15:30 - Coffee

Session 2. 16:00 – 17:30

  • Julie M. Birkholz & Marianne Van Remoortel (Ghent University), Mapping reprinting practices: a semantic network analysis of items sourced from “Der Bazar” and affiliated journals, 1860-1870.
  • Diana Roig Sanz (Open University of Catalonia/ KU Leuven), Laura Fólica (Open University of Catalonia), Ventsislav Ikoff (Open University of Catalonia), Graphical Approaches and Visualization Methods for Mapping Hispanic Literary Journal’s International Modernity (1915-1939).
  • Thomas D’Haeninck (Ghent University), Simon Hengchen (Université Libre de Bruxelles) and Christophe Verbruggen (Ghent University), A genealogy of causes: recognizing social reform topics in 19th century congress series.


19:00 - Conference dinner @ Le Berger by Vini Divini (self-paid)


Day 2 - Tuesday 12 September 2017

Session 3a. 09:30-10:30

  • Eva Pettersson (Uppsala University), Spelling normalisation and linguistic analysis for information extraction.
  • François Dominic Laramée, (Université de Montréal), Text mining a noisy corpus of Ancien Régime French periodicals: a war story

10:30 - Coffee

Session 3b. 11:00-12:00

  • Giovanni Colavizza and Matteo Romanello (Swiss Federal Institute of Technology, Lausanne), Citation mining of humanities journals: a comparison of two recent projects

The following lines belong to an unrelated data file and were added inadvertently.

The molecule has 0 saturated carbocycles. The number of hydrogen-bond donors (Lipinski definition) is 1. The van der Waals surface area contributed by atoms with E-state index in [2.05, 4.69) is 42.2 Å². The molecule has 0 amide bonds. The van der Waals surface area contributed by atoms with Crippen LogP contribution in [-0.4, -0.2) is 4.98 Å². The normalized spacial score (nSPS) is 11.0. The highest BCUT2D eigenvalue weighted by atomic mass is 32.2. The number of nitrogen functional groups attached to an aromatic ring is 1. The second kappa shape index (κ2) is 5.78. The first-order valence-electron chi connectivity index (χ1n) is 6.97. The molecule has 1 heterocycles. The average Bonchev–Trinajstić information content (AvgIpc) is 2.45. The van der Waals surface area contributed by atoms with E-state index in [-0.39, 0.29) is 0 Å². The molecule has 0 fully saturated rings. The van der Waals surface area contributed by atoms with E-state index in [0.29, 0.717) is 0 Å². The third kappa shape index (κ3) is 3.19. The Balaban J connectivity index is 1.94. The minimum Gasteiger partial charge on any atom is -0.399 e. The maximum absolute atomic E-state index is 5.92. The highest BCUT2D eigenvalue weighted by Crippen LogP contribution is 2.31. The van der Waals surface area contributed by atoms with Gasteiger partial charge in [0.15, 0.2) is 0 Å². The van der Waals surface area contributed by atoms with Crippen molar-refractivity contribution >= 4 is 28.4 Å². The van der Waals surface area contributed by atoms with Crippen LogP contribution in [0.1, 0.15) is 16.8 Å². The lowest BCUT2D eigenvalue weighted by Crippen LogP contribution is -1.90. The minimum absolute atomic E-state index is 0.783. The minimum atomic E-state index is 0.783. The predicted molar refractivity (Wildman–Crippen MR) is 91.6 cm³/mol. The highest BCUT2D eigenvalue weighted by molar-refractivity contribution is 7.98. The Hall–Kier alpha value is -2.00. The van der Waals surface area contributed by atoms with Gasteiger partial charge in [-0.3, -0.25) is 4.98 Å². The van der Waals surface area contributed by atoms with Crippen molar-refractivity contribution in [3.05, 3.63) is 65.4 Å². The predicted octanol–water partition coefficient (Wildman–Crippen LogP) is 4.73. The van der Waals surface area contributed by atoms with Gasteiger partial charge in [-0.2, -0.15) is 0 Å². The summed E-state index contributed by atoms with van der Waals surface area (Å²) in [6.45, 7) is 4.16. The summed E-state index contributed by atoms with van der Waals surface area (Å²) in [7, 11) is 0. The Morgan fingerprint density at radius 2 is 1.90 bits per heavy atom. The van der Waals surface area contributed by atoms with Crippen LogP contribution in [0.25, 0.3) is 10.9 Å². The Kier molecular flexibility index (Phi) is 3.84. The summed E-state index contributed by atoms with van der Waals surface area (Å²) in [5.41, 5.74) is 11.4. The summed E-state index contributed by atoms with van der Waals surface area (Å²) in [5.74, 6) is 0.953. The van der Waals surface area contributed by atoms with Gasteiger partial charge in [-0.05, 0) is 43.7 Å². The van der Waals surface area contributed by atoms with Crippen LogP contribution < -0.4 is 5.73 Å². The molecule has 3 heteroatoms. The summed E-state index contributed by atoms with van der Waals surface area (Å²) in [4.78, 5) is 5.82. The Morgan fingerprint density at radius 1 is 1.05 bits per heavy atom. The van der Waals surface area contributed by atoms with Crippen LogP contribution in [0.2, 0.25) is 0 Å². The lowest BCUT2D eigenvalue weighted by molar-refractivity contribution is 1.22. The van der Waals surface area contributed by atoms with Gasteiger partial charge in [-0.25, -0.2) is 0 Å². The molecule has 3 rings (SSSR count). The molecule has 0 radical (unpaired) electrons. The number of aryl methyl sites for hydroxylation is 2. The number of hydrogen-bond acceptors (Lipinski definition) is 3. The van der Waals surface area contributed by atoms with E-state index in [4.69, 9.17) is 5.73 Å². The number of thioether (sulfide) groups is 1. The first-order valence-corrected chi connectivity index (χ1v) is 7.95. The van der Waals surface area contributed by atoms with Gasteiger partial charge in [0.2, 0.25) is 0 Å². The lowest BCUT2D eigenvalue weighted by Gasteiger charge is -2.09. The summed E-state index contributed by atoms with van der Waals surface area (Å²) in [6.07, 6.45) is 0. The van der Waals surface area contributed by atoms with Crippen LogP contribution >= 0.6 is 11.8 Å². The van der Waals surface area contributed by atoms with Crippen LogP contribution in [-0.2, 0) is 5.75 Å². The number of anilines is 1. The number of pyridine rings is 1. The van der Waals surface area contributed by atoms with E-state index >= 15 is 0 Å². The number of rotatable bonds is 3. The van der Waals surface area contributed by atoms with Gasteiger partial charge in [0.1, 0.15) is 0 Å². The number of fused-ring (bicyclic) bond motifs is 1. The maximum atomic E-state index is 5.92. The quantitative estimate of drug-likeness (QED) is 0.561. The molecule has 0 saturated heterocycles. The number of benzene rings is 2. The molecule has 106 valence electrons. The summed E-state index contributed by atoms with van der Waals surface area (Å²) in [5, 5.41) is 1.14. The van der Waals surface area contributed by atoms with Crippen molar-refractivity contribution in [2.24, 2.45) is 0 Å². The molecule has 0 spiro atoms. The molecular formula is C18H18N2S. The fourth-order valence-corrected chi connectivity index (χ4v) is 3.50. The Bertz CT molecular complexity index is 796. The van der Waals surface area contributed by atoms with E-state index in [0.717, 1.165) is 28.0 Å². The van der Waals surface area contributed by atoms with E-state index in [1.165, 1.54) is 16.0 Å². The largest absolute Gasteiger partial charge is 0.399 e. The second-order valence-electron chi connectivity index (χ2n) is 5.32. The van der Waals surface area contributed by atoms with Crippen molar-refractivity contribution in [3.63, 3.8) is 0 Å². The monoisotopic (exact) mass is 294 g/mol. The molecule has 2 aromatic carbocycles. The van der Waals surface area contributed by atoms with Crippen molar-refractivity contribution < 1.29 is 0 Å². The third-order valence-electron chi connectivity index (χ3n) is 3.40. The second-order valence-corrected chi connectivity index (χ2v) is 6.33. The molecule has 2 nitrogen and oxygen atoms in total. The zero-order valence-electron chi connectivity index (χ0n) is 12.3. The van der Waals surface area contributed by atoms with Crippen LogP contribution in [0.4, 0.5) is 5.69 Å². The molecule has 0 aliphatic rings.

• Mathias Coeckelbergs and Seth van Hooland (Université Libre de Bruxelles), Tracking evolution in European policy development based on a large archival corpus: using JSTOR’s TopicGraph and controlled vocabularies to facilitate the diachronic analysis of archival holdings of the European Commission from the 1950s until 1980s.


12:00 - Lunch

Session 4.  13:00-14:30

  • Mikko Tolonen (University of Helsinki), Language, Location and Form of Newspapers in Finland, 1771-1920
  • Christophe Verbruggen (Ghent University), Simon Hengchen (Université Libre de Bruxelles), Tecle Zere (Ghent University) and Joke Daems (Ghent University), Workers of the world? A digital approach towards the international scope of Belgian socialist newspapers, 1885-1940
  • Joris Van Eijnatten (University of Utrecht), In praise of frequency. Generating and visualising the collective mentalities of the past.

14:30 - Coffee

Session 5. 15:00-17:30

Serial Publications and Digital Scholarship: Opportunities and Challenges: a Roundtable Discussion, chaired by Sally Chambers, Ghent Centre for Digital Humanities 


17:30 - Reception

Scientific committee: Sally Chambers (Ghent University), Steven Claeyssens (Royal Library Netherlands), Simon Hengchen (Université libre de Bruxelles), Mike Kestemont (Antwerp University), Frédéric Lemmers (Royal Library of Belgium), Seth van Hooland (Université libre de Bruxelles), Marianne Van Remoortel (Ghent University), Joris Van Eijnatten (Utrecht University), Charles Van den Heuvel (University of Amsterdam), Christophe Verbruggen (Ghent University).

Sponsored by: TIC Collaborative (Belspo-Brain), Research Com­munity Digi­tal Humani­ties Flan­ders (FWO), DARIAH-VL (FWO), ReSIC ULB and Ghent Centre for Digital Humanities.

We would also like to thank the Royal Academies for Sciences and Arts of Belgium for supporting this workshop as part of their Contact Forum series.